The server controls can return a dynamic list of managed content objects. The collection function, for example, returns a list of quick links that form the basis of a navigation bar. The list summary returns a similar list that might be used for recent news items. The results of a search function take much the same form of a list, returning pages that contain a match.

Most of the server controls have a default mechanism for displaying these results, for example the list summary function can be set to display the page titles only, or the page titles along with the page summary and last modified date. The title will be rendered as a link to the page itself. This is useful, for example, if you want a list of news articles where each title in the list links to the complete article. But what if you want a more sophisticated display? What happens if a list includes 100 items and you want to paginate them?

In the "old days," a developer would have to write code to count off the number of items, format them in an HTML table with Next Page, Previous Page, First and Last page buttons; code to check the page ranges; code to handle the buttons presses, etc. Even an experienced programmer could spend half a day or more getting this to work correctly.

Using the DataGrid server control and an ASP.NET technology called data binding all of this can be achieved with a few mouse clicks and one line of code. The DataGrid, one of the standard controls available in Visual Studio, is a sort of intelligent table function. It presents tabular data from a data source. It has properties to point to a data source and to set the form of the display, such as color, font, background image etc. A couple of the more interesting properties include pagination of the display, and data sorting using one of the bound variables as the key.

In our simple example to list new articles, we can create a Web Form, drag and drop a list summary control and a DataGrid control. Since we are not using the list summary to display results, we set its 'visible' property to false. Next, we set its folder property to point to the folder whose contents we want to index (in this case the news folder.) In the DataGrid control we set the data source property to point to the list summary control. Finally we set the 'Paginate' property to true and, if we want sorted results, we set the DataGrid to sort using date or publication as the key. Since data binding takes place at runtime we must insert one line of code in the page load event for the Web Form.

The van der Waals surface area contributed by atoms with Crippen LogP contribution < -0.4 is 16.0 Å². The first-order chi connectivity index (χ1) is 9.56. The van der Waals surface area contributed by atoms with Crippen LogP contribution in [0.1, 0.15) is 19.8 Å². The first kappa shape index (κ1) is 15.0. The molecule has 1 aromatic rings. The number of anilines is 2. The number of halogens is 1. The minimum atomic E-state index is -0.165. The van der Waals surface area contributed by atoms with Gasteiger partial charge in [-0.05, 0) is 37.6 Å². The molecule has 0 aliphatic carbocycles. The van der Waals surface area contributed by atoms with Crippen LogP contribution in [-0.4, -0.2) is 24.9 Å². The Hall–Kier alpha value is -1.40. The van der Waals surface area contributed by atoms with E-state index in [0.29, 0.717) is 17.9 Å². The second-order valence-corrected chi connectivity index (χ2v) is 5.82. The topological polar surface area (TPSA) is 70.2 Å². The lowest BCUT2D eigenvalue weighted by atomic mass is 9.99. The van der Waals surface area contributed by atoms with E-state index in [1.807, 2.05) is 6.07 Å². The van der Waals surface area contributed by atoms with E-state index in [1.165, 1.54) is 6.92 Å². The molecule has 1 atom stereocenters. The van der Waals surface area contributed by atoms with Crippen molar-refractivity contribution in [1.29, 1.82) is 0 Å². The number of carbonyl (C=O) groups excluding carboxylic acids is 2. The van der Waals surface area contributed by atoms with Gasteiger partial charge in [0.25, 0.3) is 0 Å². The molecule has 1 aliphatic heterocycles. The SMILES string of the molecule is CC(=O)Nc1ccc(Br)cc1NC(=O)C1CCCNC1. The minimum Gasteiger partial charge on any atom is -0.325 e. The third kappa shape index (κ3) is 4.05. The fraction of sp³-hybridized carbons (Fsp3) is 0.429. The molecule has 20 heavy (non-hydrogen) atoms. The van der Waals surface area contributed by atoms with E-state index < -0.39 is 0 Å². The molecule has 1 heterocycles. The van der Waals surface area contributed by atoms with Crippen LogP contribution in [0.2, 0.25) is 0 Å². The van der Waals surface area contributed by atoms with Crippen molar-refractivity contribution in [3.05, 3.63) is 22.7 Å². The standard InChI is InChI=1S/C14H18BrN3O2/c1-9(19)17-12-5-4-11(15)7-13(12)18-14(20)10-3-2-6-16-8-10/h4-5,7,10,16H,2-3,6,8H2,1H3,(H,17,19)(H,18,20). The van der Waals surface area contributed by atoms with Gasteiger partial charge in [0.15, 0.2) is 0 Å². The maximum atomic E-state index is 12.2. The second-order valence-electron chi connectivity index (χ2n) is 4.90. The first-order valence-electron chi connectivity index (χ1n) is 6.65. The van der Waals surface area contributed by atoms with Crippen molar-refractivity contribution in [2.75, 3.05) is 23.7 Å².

It would take a developer longer to read the previous paragraph than it would to program the page. In a matter of seconds, a developer can create a page with a list of news articles sorted into date order and presented with pagination in an index page with the titles forming links to the articles.

Data binding is a powerful technique supported by a number of the standard server controls. For more refined control over the HTML formatting of data bound content Microsoft provides the DataList and Repeater controls. It is also possible to populate drop-down lists controls or option lists from data bound sources. To complement this data display capability, many server controls can act as a data source (ie: List Index, Collection, etc.) Another interesting possibility is to bind data from an XML content block into a display control, using the DataGrid control to present XML data in tabular form. With this approach, developers can bypass the need to develop tricky XSLTs.


Microsoft .NET represents a step forward in programming Web applications, providing an object-based programming model for handling client server applications.

Today, developers of content-driven Web sites can tap into CMS functions -- effectively and efficiently. As a result, organizations can dramatically reduce the amount of time required to develop Web applications.